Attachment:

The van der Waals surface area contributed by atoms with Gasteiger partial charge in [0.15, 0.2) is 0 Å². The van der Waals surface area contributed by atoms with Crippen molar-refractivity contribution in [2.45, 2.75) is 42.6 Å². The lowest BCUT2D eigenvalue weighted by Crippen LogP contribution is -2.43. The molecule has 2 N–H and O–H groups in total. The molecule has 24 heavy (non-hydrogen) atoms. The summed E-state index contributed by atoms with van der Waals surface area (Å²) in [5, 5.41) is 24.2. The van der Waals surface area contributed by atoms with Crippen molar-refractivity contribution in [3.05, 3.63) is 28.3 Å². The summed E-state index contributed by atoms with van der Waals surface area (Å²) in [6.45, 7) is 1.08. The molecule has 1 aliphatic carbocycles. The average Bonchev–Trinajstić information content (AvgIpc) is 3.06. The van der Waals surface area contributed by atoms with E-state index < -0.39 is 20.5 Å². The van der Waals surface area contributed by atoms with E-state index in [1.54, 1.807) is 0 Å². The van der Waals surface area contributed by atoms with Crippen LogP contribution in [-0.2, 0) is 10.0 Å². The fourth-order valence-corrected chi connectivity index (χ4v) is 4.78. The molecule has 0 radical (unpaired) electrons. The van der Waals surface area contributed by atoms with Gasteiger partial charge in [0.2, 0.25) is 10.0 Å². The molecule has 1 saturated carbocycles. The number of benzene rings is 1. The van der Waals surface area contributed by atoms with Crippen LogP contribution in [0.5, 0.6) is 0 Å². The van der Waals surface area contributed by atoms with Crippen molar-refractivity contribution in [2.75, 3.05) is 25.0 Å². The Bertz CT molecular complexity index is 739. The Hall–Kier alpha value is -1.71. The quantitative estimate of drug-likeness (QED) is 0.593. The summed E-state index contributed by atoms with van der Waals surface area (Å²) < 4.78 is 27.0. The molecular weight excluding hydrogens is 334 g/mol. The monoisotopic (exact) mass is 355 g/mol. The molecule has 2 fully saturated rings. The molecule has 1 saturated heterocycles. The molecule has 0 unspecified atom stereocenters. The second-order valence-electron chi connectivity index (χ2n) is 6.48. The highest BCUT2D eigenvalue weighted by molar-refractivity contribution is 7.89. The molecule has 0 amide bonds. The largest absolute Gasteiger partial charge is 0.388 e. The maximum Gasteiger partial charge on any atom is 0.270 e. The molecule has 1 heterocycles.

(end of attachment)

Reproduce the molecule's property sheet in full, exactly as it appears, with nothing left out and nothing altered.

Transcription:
The van der Waals surface area contributed by atoms with Gasteiger partial charge in [0.15, 0.2) is 0 Å². The van der Waals surface area contributed by atoms with Crippen molar-refractivity contribution in [2.45, 2.75) is 42.6 Å². The lowest BCUT2D eigenvalue weighted by Crippen LogP contribution is -2.43. The molecule has 2 N–H and O–H groups in total. The molecule has 24 heavy (non-hydrogen) atoms. The summed E-state index contributed by atoms with van der Waals surface area (Å²) in [5, 5.41) is 24.2. The van der Waals surface area contributed by atoms with Crippen molar-refractivity contribution in [3.05, 3.63) is 28.3 Å². The summed E-state index contributed by atoms with van der Waals surface area (Å²) in [6.45, 7) is 1.08. The molecule has 1 aliphatic carbocycles. The average Bonchev–Trinajstić information content (AvgIpc) is 3.06. The van der Waals surface area contributed by atoms with E-state index < -0.39 is 20.5 Å². The van der Waals surface area contributed by atoms with E-state index in [1.54, 1.807) is 0 Å². The van der Waals surface area contributed by atoms with Crippen LogP contribution in [-0.2, 0) is 10.0 Å². The fourth-order valence-corrected chi connectivity index (χ4v) is 4.78. The molecule has 0 radical (unpaired) electrons. The van der Waals surface area contributed by atoms with Gasteiger partial charge in [0.2, 0.25) is 10.0 Å². The molecule has 1 saturated carbocycles. The number of benzene rings is 1. The van der Waals surface area contributed by atoms with Crippen LogP contribution in [0.5, 0.6) is 0 Å². The van der Waals surface area contributed by atoms with Crippen molar-refractivity contribution in [2.75, 3.05) is 25.0 Å². The Bertz CT molecular complexity index is 739. The Hall–Kier alpha value is -1.71. The quantitative estimate of drug-likeness (QED) is 0.593. The summed E-state index contributed by atoms with van der Waals surface area (Å²) < 4.78 is 27.0. The molecular weight excluding hydrogens is 334 g/mol. The monoisotopic (exact) mass is 355 g/mol. The molecule has 2 fully saturated rings. The molecule has 1 saturated heterocycles. The molecule has 0 unspecified atom stereocenters. The second-order valence-electron chi connectivity index (χ2n) is 6.48. The highest BCUT2D eigenvalue weighted by molar-refractivity contribution is 7.89. The molecule has 0 amide bonds. The largest absolute Gasteiger partial charge is 0.388 e. The maximum Gasteiger partial charge on any atom is 0.270 e. The molecule has 1 heterocycles.